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Life in Pioneer Times, page 3

    Johnny-cake and pones were served up at dinner, while mush and milk made the favorite dish for supper. In the fire-place hung the crane, and the Dutch oven was used in baking. The streams abounded in fishes, which formed a healthful article of food. Many kinds of greens, such as dock and poke, were eaten. The "truck-patch" furnished roasting ears, pumpkins, beans, squashes and potatoes, and these were used by all. For reaping-bees, log-rollings and house-raisings, the standard dish was pot-pie. Coffee and tea were used sparingly, as they were very dear, and the hardy pioneer thought them fit only for women and children. They said they would not "stick to the ribs." Maple sugar was much used and honey was only five cents a pound. Butter was the same price, while eggs were only three cents a dozen. The utmost good feeling prevailed. If one killed hogs, all shared. Chickens were to be seen in great numbers around every doorway, and the gobble of the turkey and the quack of the duck were heard in the land. Nature contributed of her fruits. Wild grapes and plums were to he found in their season along the streams. The women manufactured nearly all the clothing worn by the family. In cool weather, gowns made of "linsey-woolsey" were worn by the ladies. The chain was of cotton and the filling of wool. The fabric was usually plaid or striped, and the different colors were blended according to the taste of the fair maker. Colors were blue, copperas, turkey red, light blue, etc. Every house contained a card-loom and spinning wheel, which were considered by the women as necessary for them, as a rifle was for the men. Several different kinds of cloth were made. Cloth was woven from cotton. The rolls were bought and spun on little and big wheels into two kinds of thread, one the "chain," and the other the "filling." The more experienced only spun the chain, the younger the filling. Two kinds of looms were in use. The most primitive in construction was called the side loom. The frame of it consisted of two pieces of scantling running obliquely from the floor to the wall. Later the frame loom, which was a great improvement over the other, came in use. The men and boys wore jeans and linsey-woolsey hunting shirts. The jeans was colored either light blue or butternut. Many times, when the men gathered to a log-rolling or a barn-raising, the women would assemble, bringing their spinning wheels with them. In this way, sometimes as many as ten or twelve would gather in one room, and the pleasant voices of the fair spinners would mingle with the low hum of the spinning wheels. Oh! golden early days!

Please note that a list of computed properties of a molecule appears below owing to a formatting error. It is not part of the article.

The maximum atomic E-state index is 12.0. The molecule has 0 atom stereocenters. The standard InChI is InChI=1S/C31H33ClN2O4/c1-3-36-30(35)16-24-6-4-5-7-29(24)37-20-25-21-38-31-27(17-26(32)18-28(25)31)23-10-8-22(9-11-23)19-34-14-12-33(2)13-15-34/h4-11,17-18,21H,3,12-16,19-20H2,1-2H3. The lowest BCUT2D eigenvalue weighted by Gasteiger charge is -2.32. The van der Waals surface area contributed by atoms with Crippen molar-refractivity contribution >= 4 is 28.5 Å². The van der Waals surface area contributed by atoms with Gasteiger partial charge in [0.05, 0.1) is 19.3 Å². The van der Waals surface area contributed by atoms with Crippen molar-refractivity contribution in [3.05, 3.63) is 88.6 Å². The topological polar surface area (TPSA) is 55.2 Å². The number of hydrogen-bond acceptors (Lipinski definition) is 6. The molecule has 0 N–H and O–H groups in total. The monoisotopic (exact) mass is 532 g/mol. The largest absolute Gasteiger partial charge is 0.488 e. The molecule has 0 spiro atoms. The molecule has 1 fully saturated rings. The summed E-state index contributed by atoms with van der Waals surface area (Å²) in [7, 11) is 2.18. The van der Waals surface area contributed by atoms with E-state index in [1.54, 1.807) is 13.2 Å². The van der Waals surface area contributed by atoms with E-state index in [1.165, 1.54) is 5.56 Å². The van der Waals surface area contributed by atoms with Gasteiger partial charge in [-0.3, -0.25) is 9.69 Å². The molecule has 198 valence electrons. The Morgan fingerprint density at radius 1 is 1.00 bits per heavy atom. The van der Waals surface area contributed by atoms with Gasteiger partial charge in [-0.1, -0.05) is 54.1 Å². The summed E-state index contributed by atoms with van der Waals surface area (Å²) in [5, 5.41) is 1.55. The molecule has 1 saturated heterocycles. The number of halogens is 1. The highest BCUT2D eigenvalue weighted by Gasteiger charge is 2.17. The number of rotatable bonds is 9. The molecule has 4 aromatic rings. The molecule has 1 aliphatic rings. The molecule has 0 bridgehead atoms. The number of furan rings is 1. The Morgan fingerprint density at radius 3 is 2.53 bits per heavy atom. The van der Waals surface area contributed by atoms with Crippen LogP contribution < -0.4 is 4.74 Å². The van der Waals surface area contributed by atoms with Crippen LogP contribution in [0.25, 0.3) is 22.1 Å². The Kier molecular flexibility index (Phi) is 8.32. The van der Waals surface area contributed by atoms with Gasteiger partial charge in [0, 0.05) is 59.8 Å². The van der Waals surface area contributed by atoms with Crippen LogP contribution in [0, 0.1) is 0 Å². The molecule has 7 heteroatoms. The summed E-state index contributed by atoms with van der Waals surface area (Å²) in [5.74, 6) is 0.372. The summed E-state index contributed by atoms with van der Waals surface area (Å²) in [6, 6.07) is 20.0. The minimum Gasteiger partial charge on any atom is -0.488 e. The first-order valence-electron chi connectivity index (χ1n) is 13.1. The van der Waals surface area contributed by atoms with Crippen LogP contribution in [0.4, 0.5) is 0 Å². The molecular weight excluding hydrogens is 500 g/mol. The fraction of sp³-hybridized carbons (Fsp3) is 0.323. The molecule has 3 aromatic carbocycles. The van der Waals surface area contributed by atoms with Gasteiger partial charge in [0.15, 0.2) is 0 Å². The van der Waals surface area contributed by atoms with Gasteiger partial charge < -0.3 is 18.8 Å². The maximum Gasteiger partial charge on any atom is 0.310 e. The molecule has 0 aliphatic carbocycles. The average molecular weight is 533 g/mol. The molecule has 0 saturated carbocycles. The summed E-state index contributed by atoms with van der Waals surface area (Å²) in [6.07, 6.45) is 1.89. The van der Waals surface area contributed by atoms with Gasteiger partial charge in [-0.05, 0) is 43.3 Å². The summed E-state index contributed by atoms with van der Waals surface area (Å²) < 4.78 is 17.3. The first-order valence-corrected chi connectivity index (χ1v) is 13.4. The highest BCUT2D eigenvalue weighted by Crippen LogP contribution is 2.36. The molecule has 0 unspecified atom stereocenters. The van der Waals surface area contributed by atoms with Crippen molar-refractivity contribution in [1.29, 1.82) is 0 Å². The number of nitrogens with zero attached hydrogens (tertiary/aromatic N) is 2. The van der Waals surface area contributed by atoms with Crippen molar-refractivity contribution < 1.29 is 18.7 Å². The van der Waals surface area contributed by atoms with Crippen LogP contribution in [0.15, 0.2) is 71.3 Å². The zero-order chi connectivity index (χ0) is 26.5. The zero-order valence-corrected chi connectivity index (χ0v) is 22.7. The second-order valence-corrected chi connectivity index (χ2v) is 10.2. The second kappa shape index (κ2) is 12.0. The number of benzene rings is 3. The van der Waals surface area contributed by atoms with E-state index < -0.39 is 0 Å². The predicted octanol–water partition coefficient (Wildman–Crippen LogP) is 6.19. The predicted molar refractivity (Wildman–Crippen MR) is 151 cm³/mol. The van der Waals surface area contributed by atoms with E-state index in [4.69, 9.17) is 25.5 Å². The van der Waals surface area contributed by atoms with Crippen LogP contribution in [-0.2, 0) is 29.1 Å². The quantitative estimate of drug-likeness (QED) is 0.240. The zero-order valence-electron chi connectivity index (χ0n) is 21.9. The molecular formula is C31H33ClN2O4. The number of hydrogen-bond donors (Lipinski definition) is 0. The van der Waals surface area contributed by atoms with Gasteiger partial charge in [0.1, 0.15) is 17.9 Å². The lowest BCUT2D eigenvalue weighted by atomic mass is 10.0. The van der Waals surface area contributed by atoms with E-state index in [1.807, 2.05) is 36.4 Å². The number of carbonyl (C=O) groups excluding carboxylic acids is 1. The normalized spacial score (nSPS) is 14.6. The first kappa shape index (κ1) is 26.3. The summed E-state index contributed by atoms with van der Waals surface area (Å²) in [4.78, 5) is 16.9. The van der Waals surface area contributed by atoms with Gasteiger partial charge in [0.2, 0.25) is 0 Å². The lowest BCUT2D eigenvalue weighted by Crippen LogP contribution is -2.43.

Such articles as could not be manufactured were brought to them from the nearest store by the mail carrier. These were few, however. The men and boys, in many instances, wore pantaloons made of the dressed skin of the deer, which then roamed the prairies in large herds. The young man who desired to look captivating in the eyes of the maids in whom he loved, had his "bucks" fringed, which lent them a not unpleasant effect. Meal sacks were also made of buckskin. Caps were made of the skins of the fox, of the wolf, wildcat and muskrat, tanned with fur on. The tail of the fox or wolf often hung from the top of the cap, lending the wearer a jaunty air. Both sexes wore moccasins, which in dry weather were an excellent substitute for shoes. There were no shoemakers, and each family made its own shoes.

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